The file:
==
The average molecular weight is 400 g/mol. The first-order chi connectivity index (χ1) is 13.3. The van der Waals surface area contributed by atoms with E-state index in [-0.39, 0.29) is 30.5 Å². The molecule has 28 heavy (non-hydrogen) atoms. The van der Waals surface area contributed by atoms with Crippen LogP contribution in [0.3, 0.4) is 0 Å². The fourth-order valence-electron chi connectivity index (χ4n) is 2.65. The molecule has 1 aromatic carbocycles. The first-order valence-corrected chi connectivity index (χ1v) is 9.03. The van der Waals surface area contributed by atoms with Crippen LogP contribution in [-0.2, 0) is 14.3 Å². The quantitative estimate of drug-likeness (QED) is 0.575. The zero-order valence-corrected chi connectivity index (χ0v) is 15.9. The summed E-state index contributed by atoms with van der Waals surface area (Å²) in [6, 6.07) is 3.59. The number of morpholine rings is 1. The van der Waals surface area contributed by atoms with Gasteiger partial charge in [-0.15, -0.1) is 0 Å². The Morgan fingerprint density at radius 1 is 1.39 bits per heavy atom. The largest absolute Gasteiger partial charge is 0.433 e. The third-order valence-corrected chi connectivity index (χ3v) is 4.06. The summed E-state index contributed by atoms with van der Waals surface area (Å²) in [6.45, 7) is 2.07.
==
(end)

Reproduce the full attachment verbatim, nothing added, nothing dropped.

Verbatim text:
The average molecular weight is 400 g/mol. The first-order chi connectivity index (χ1) is 13.3. The van der Waals surface area contributed by atoms with E-state index in [-0.39, 0.29) is 30.5 Å². The molecule has 28 heavy (non-hydrogen) atoms. The van der Waals surface area contributed by atoms with Crippen LogP contribution in [0.3, 0.4) is 0 Å². The fourth-order valence-electron chi connectivity index (χ4n) is 2.65. The molecule has 1 aromatic carbocycles. The first-order valence-corrected chi connectivity index (χ1v) is 9.03. The van der Waals surface area contributed by atoms with Crippen LogP contribution in [-0.2, 0) is 14.3 Å². The quantitative estimate of drug-likeness (QED) is 0.575. The zero-order valence-corrected chi connectivity index (χ0v) is 15.9. The summed E-state index contributed by atoms with van der Waals surface area (Å²) in [6, 6.07) is 3.59. The number of morpholine rings is 1. The van der Waals surface area contributed by atoms with Gasteiger partial charge in [-0.15, -0.1) is 0 Å². The Morgan fingerprint density at radius 1 is 1.39 bits per heavy atom. The largest absolute Gasteiger partial charge is 0.433 e. The third-order valence-corrected chi connectivity index (χ3v) is 4.06. The summed E-state index contributed by atoms with van der Waals surface area (Å²) in [6.45, 7) is 2.07.